Picture This: Labeling Supplies

I am no stranger to using pictures to label areas to help with classroom organization. My supply shelves contain some great photos, which allow students to help me properly put away supplies. This year, I decided to take this concept a bit further.

In the past, I have only kept pencils on the tables for students. All other supplies were only passed out when absolutely needed. This year, I decided to save time and energy. I wanted to put some basic supplies on the tables which will stay there all the time. This will decrease student movement, clean up and pass out time as well as my own running around like a chicken with my head cut off!

I decided on glue, scissors, sharpies, and pencils as the supplies we use most often in the art room. I organized them into two bins that sit on each table. Looks great, right? Sure, until the little hands get ahold of theses bins and totally trash them. Sad but true!


I took a photo of the baskets organized perfectly, cut them out and laminated them. Then, I attached them to the side of the basket using velcro.

This way, students have a visual reminder of what the tubs should look like as they clean up. They will not be allowed to line up if this basket doesn’t look like the picture.  Seems a little strict, I know. However, I really think structure and routine are the keys to keeping up any system. Plus, the little label gives me that organizational giddy feeling.

I am really hoping this will help with organization, students managing their own supplies and chaos in the art room. Remember, organization helps us save time to do what we love to do and what the kids need – MAKE ART!

Jessica Balsley is the Founder and President at AOE. She is passionate about helping art teachers enhance their lives and careers through relevant professional development.


  • I keep going back and forth on what to leave out on my art room tables. In middle school, almost every student treats the supplies with respect, but a few furtively try to wreak havoc on my glue, scissors and other tools.
    I love the idea of a picture/guide to have classroom helpers stay organized. Thanks. I think I’ll try it.

    • Anna

      I think I will try this this year… It just got to be too hectic last year with students getting up to get materials and etc…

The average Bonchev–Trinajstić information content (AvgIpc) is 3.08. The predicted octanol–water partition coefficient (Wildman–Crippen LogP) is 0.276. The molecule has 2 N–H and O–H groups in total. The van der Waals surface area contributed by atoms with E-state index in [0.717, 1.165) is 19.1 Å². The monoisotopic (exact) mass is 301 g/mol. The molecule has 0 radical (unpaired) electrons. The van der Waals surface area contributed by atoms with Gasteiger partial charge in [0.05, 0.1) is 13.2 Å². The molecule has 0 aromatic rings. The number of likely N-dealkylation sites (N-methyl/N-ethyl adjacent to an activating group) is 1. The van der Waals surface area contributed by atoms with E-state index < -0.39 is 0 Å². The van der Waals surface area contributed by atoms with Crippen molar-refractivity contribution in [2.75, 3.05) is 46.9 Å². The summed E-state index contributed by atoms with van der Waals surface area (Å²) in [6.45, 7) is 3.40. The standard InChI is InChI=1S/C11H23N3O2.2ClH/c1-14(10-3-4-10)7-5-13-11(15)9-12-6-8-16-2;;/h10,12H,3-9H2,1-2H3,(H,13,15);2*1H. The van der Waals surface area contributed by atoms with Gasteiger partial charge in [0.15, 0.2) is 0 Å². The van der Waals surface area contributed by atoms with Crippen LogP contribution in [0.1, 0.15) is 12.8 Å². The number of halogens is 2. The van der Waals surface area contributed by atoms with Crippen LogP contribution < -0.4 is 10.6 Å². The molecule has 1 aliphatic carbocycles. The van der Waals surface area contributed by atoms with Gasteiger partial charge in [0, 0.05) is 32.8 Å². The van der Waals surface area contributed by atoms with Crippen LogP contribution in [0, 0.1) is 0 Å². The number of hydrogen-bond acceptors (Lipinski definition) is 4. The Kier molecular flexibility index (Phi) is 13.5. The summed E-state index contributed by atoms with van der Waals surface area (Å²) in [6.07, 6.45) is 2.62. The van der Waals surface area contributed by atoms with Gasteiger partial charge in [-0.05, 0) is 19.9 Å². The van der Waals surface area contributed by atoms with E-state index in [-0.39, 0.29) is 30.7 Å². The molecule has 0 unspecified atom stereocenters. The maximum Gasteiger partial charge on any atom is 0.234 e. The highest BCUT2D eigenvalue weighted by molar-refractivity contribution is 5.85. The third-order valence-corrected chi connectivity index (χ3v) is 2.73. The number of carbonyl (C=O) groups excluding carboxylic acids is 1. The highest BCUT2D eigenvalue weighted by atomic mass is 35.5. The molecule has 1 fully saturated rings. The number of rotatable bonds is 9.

• Wendy

    I love this–it gives me that organizational giddy feeling as well! Thanks for the great idea!

    • Glad you all like it! So far, so good the first week of school kids have pretty much left it alone. I’ll keep you posted.

  • I LOVE the picture idea:) I always tell the students something my grandfather always said. . . “Leave things better then how you found them.” That applies to people and things. I tell them that but a visual would let those hard trying students know exactly what I want it to look like. When it comes to helping they are are eager and willing but sometimes just need clear directions. . . this will save me a lot of time and energy explaining the mundane! Like “line the glue up like little soldiers. . . ” Now they can just see it!

    • I do have to say, after trying it out for 3 days, it’s worked so far!

  • What a great idea, Jessica! This is one area that I need help with. If I have your system, then I don;t need to spend time picking up and putting away : ) Thank you and enjoy your first day (and the new baby! – just read your other post). Have you gotten yourself a chair on wheels? That saved me when I was pregnant with my first child and teaching until the very last day!

    • Thanks! I am glad you found it helpful! YES! I got a chair on wheels, dr.’s order and it sure does help. Made it through the first few days ok!

  • I used pictures like this all the time and it works great! It helps keep the kids accountable – and all ages can ‘read’ the pictures.

  • I give each of the kids a badge (or tag on a string to wear around their neck this year because I haven’t been able to get hold of a badge maker at this school) and these different coloured badges indicate the jobs they will do for the beginning and end of the lesson. It is really easy to see who should be doing what and also if one area is not put away properly then I know who was responsibe and I can call them back to fix it before they are dismissed. I love the idea of using a photo to show them how it should look when it is packed away properly. I think I’ll give this a go.
    Here’s a clean up tip one of my collegues gave me. It is called the mystery mess game. I look around the room and find something out of place and call mystery mess. The kids scurry about puting things back where they should be until the mystery mess is discovered- strangely I never seem to notice it has been taken care of until the room is spotless, the kids love it and the winner gets a positive behaviour token or a sticker and rarely I give out prizes. Best game ever!

  • Connie Z.

    Just found this through Pinterest. How has it gone 5 months later?

    I teach HS Art and the kids like to cut anything they can with the scissors. I think when the adolescent brain is on auto-pilot it destroys without thinking.

    any further thoughts on what works for those bins?

  • Vee

    I have a game cabinet for my fast finishers. On the inside cover of the door are pictures that show how the games should be put away. The students always check the picture on the door to make sure everything is in the correct place. Some of the real “teacher pet wanna bees” always double check it.